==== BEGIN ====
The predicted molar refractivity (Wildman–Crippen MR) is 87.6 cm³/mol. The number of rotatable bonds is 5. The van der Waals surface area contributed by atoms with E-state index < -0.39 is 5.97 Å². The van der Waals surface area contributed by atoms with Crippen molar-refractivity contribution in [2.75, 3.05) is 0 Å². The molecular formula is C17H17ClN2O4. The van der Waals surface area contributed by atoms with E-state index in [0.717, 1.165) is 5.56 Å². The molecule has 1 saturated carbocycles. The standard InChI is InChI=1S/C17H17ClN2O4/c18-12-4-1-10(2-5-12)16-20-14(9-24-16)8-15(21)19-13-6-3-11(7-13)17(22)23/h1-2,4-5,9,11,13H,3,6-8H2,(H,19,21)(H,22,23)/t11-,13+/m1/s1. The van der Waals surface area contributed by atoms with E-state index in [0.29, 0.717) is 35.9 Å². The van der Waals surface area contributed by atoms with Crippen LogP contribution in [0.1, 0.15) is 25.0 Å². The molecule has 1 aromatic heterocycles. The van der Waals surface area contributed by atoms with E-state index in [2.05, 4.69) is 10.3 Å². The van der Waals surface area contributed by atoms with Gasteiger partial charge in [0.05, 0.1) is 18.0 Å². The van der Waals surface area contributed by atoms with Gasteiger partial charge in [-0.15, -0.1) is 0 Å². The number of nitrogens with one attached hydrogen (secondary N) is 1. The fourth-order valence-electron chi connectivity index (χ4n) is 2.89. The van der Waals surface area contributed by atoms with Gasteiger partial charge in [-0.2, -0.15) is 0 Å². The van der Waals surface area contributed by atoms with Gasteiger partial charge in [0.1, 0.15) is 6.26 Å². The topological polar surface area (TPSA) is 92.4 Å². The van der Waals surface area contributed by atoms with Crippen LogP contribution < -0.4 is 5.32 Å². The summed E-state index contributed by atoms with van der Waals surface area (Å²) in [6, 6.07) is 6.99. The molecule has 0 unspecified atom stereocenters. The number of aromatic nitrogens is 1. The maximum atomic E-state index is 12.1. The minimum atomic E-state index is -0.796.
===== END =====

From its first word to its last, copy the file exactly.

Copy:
The predicted molar refractivity (Wildman–Crippen MR) is 87.6 cm³/mol. The number of rotatable bonds is 5. The van der Waals surface area contributed by atoms with E-state index < -0.39 is 5.97 Å². The van der Waals surface area contributed by atoms with Crippen molar-refractivity contribution in [2.75, 3.05) is 0 Å². The molecular formula is C17H17ClN2O4. The van der Waals surface area contributed by atoms with E-state index in [0.717, 1.165) is 5.56 Å². The molecule has 1 saturated carbocycles. The standard InChI is InChI=1S/C17H17ClN2O4/c18-12-4-1-10(2-5-12)16-20-14(9-24-16)8-15(21)19-13-6-3-11(7-13)17(22)23/h1-2,4-5,9,11,13H,3,6-8H2,(H,19,21)(H,22,23)/t11-,13+/m1/s1. The van der Waals surface area contributed by atoms with E-state index in [0.29, 0.717) is 35.9 Å². The van der Waals surface area contributed by atoms with Crippen LogP contribution in [0.1, 0.15) is 25.0 Å². The molecule has 1 aromatic heterocycles. The van der Waals surface area contributed by atoms with E-state index in [2.05, 4.69) is 10.3 Å². The van der Waals surface area contributed by atoms with Gasteiger partial charge in [0.05, 0.1) is 18.0 Å². The van der Waals surface area contributed by atoms with Gasteiger partial charge in [-0.15, -0.1) is 0 Å². The number of nitrogens with one attached hydrogen (secondary N) is 1. The fourth-order valence-electron chi connectivity index (χ4n) is 2.89. The van der Waals surface area contributed by atoms with Gasteiger partial charge in [-0.2, -0.15) is 0 Å². The van der Waals surface area contributed by atoms with Gasteiger partial charge in [0.1, 0.15) is 6.26 Å². The topological polar surface area (TPSA) is 92.4 Å². The van der Waals surface area contributed by atoms with Crippen LogP contribution < -0.4 is 5.32 Å². The summed E-state index contributed by atoms with van der Waals surface area (Å²) in [6, 6.07) is 6.99. The molecule has 0 unspecified atom stereocenters. The number of aromatic nitrogens is 1. The maximum atomic E-state index is 12.1. The minimum atomic E-state index is -0.796.